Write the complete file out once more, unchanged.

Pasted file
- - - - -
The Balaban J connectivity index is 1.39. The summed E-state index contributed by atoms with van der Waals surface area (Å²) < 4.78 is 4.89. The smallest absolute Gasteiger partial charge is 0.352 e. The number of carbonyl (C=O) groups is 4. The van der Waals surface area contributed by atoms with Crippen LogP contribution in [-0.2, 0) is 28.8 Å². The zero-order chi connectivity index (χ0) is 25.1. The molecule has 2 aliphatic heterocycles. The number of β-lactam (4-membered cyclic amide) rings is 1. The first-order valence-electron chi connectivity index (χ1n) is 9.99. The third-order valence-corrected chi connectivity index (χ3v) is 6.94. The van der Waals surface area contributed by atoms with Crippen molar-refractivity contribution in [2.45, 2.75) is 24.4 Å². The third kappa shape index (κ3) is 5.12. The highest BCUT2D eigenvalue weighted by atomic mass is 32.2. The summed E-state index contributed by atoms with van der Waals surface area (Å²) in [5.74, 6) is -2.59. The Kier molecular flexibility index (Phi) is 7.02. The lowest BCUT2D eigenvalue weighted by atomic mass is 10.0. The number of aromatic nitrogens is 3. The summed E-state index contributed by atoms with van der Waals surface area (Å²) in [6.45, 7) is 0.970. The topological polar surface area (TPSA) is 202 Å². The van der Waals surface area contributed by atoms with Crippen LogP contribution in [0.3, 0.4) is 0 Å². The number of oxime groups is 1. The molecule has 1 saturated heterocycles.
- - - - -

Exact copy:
The Balaban J connectivity index is 1.39. The summed E-state index contributed by atoms with van der Waals surface area (Å²) < 4.78 is 4.89. The smallest absolute Gasteiger partial charge is 0.352 e. The number of carbonyl (C=O) groups is 4. The van der Waals surface area contributed by atoms with Crippen LogP contribution in [-0.2, 0) is 28.8 Å². The zero-order chi connectivity index (χ0) is 25.1. The molecule has 2 aliphatic heterocycles. The number of β-lactam (4-membered cyclic amide) rings is 1. The first-order valence-electron chi connectivity index (χ1n) is 9.99. The third-order valence-corrected chi connectivity index (χ3v) is 6.94. The van der Waals surface area contributed by atoms with Crippen molar-refractivity contribution in [2.45, 2.75) is 24.4 Å². The third kappa shape index (κ3) is 5.12. The highest BCUT2D eigenvalue weighted by atomic mass is 32.2. The summed E-state index contributed by atoms with van der Waals surface area (Å²) in [5.74, 6) is -2.59. The Kier molecular flexibility index (Phi) is 7.02. The lowest BCUT2D eigenvalue weighted by atomic mass is 10.0. The number of aromatic nitrogens is 3. The summed E-state index contributed by atoms with van der Waals surface area (Å²) in [6.45, 7) is 0.970. The topological polar surface area (TPSA) is 202 Å². The van der Waals surface area contributed by atoms with Crippen LogP contribution in [0.3, 0.4) is 0 Å². The number of oxime groups is 1. The molecule has 1 saturated heterocycles.